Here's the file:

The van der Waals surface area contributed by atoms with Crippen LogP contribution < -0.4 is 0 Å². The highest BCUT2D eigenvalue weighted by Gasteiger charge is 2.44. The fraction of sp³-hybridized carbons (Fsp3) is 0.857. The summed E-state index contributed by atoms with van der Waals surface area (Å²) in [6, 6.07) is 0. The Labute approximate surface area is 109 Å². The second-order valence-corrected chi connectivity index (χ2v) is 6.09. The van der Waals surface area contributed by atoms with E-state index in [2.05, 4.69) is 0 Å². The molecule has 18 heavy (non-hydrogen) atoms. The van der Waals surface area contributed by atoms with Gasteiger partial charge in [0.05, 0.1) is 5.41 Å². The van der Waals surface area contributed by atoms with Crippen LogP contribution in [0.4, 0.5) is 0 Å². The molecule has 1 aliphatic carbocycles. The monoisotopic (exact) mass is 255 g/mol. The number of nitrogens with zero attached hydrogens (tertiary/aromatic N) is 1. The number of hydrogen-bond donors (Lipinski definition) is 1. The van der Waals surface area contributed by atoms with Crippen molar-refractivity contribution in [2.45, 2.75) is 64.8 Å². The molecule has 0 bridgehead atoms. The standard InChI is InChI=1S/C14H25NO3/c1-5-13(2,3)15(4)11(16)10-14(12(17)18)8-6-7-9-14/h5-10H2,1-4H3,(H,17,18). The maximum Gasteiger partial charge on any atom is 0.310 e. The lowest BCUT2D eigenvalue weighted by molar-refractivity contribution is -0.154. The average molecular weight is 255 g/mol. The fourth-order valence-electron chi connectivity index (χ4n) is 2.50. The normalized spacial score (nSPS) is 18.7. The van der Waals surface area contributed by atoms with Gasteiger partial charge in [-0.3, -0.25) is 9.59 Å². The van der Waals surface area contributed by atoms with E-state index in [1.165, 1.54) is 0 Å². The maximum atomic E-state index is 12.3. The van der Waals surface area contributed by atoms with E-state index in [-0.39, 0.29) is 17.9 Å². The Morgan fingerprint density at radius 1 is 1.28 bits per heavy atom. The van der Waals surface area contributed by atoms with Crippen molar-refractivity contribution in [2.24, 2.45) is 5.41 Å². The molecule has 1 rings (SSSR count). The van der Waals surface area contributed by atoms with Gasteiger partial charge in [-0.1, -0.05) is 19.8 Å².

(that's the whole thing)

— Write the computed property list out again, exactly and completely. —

The van der Waals surface area contributed by atoms with Crippen LogP contribution < -0.4 is 0 Å². The highest BCUT2D eigenvalue weighted by Gasteiger charge is 2.44. The fraction of sp³-hybridized carbons (Fsp3) is 0.857. The summed E-state index contributed by atoms with van der Waals surface area (Å²) in [6, 6.07) is 0. The Labute approximate surface area is 109 Å². The second-order valence-corrected chi connectivity index (χ2v) is 6.09. The van der Waals surface area contributed by atoms with E-state index in [2.05, 4.69) is 0 Å². The molecule has 18 heavy (non-hydrogen) atoms. The van der Waals surface area contributed by atoms with Gasteiger partial charge in [0.05, 0.1) is 5.41 Å². The van der Waals surface area contributed by atoms with Crippen LogP contribution in [0.4, 0.5) is 0 Å². The molecule has 1 aliphatic carbocycles. The monoisotopic (exact) mass is 255 g/mol. The number of nitrogens with zero attached hydrogens (tertiary/aromatic N) is 1. The number of hydrogen-bond donors (Lipinski definition) is 1. The van der Waals surface area contributed by atoms with Crippen molar-refractivity contribution in [2.45, 2.75) is 64.8 Å². The molecule has 0 bridgehead atoms. The standard InChI is InChI=1S/C14H25NO3/c1-5-13(2,3)15(4)11(16)10-14(12(17)18)8-6-7-9-14/h5-10H2,1-4H3,(H,17,18). The maximum Gasteiger partial charge on any atom is 0.310 e. The lowest BCUT2D eigenvalue weighted by molar-refractivity contribution is -0.154. The average molecular weight is 255 g/mol. The fourth-order valence-electron chi connectivity index (χ4n) is 2.50. The normalized spacial score (nSPS) is 18.7. The van der Waals surface area contributed by atoms with Gasteiger partial charge in [-0.3, -0.25) is 9.59 Å². The van der Waals surface area contributed by atoms with E-state index in [1.165, 1.54) is 0 Å². The maximum atomic E-state index is 12.3. The van der Waals surface area contributed by atoms with E-state index in [-0.39, 0.29) is 17.9 Å². The Morgan fingerprint density at radius 1 is 1.28 bits per heavy atom. The van der Waals surface area contributed by atoms with Crippen molar-refractivity contribution in [2.24, 2.45) is 5.41 Å². The molecule has 1 rings (SSSR count). The van der Waals surface area contributed by atoms with Gasteiger partial charge in [-0.1, -0.05) is 19.8 Å².